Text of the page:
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  2. My son works as a student support for an alternative school. His job requires him to pick the kid/kids up to bring them to their school. Just the other day he went to pick up a child in a low income neighbourhood, and as he parks in front of the side by side house, a van pulls up behind him. A teenage girl jumps out of the van and frantically pounds on his car window. My son rolls down the window and the girl says “my brother is beating up me and my gram, call 911”. So my son calls 911 and as he is on the phone, the son who is in the house, slams his head through the glass window. My son is still talking to 911 and 911 heard the shattering of the window. Then the family gets into the van and my son says they are leaving, so 911 asks my son to get the licence which my son did. My son was just hoping that his kid wasn’t going to come to his car while all this was going on. He then proceeded to get his kid to take him to school. My son said someone obviously HAD to intervene, as people were at risk. I asked how old the person in distress was and it appeared to be a teen, maybe 14 but big for his age. No one had an alternative, and we know where he is going to deal with his distress. The only place a teen should ever wind up is in a safe place without drugs. If he is aggressive, they could easily put him in a safe room. I absolutely disagree with forced drugs. In so many people’s lives the acting out in anger is either frustration or street drugs or a combo. You can’t solve it by more drugs. It needs intervention but not a violence (which forced drugging is) in return. It is nothing more than temporary and does nothing to keep anyone safe. It should definitely be a human rights concern. To be a teen and be so frustrated and angry, and with his mind still growing, society can’t just drug and pretend the problem goes away. It could get much worse. The money spent could be spent in much better ways.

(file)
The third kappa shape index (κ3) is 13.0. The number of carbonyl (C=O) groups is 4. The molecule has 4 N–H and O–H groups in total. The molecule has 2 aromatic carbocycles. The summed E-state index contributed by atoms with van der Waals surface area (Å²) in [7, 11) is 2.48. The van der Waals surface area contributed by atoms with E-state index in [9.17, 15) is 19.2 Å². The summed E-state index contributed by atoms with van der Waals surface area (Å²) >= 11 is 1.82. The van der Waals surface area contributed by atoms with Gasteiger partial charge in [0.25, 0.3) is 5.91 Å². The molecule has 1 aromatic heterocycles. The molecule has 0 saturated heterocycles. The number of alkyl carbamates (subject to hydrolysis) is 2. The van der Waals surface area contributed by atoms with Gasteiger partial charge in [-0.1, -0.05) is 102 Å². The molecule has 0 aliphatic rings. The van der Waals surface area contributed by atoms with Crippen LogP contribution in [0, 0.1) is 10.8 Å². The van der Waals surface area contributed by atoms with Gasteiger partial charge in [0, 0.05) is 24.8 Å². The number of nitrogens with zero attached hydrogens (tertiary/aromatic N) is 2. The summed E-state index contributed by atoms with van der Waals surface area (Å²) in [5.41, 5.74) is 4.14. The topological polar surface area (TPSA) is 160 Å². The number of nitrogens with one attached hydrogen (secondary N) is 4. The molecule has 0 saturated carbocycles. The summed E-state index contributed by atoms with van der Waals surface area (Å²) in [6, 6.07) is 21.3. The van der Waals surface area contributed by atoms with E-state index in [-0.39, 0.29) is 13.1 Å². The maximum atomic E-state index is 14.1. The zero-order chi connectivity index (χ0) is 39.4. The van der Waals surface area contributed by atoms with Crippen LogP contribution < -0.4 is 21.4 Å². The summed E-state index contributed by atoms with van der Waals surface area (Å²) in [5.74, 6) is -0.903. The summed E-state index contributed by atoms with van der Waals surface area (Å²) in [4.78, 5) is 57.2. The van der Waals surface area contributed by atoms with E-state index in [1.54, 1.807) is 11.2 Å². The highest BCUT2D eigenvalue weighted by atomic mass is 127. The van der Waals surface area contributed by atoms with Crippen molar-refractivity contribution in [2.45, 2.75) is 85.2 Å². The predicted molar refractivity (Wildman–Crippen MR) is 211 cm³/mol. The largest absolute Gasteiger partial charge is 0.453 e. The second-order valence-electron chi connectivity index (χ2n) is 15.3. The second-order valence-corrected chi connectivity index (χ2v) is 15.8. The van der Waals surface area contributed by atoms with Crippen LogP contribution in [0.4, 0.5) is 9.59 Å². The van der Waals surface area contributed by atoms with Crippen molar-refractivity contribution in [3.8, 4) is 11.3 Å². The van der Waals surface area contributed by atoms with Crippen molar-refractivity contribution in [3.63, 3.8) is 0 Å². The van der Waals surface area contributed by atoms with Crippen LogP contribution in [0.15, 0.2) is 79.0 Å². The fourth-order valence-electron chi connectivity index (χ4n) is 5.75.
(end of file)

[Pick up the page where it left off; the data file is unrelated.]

My son tells me that some foster parents make 9,000 per month for a high needs kid. Why? It lures pretend do gooders to foster. Why not spend that money and pay a trained person to work from inside the kid’s home? Pulling families apart most often just results in more pain. The systems in place are aware it fails, so why stick to it without change? The sign of insanity is doing the same crap over and over, even though it is not working. Kids/adults are poisoned by drugs and diagnosis only to end up on disability which again is funded. Our whole system is designed for failure. That teen who pounded his head through the window, now has a good description of being “unpredictable”. But that is only ONE part of him. The other parts are not looked at and fostered. So it always becomes about treating the unwanted thing, but not about bringing out the desired to the forefront, yet psychiatry touts neuroplasticity and create drugs that kill that ability. It is an ABSOLUTE that nothing is stagnant. They have the ability to make it better for people, but they lack insight into human experience and everything in it’s path becomes a pathology. If reasoning exists, a psychiatrist would have the insight into problems. His lack of options, show how narrow his views are. Psychiatry adopts rigid behaviour and I am really starting to believe that it is because of an inability to think and create without pathologizing. To be rigid in thought, creates rigid societies, that stay the way they are despite evidence that people suffer. Psychiatry needs to either go away or become human enough to realize that we really cannot overpower others nor label them as somehow being faulty, because looking for fault has no end within a society where each one of us is deeply unique. Psychiatry knows that to pretend that they are the sane who need to suggest that the opposite of them is “sick’, is a sick and grandiose view.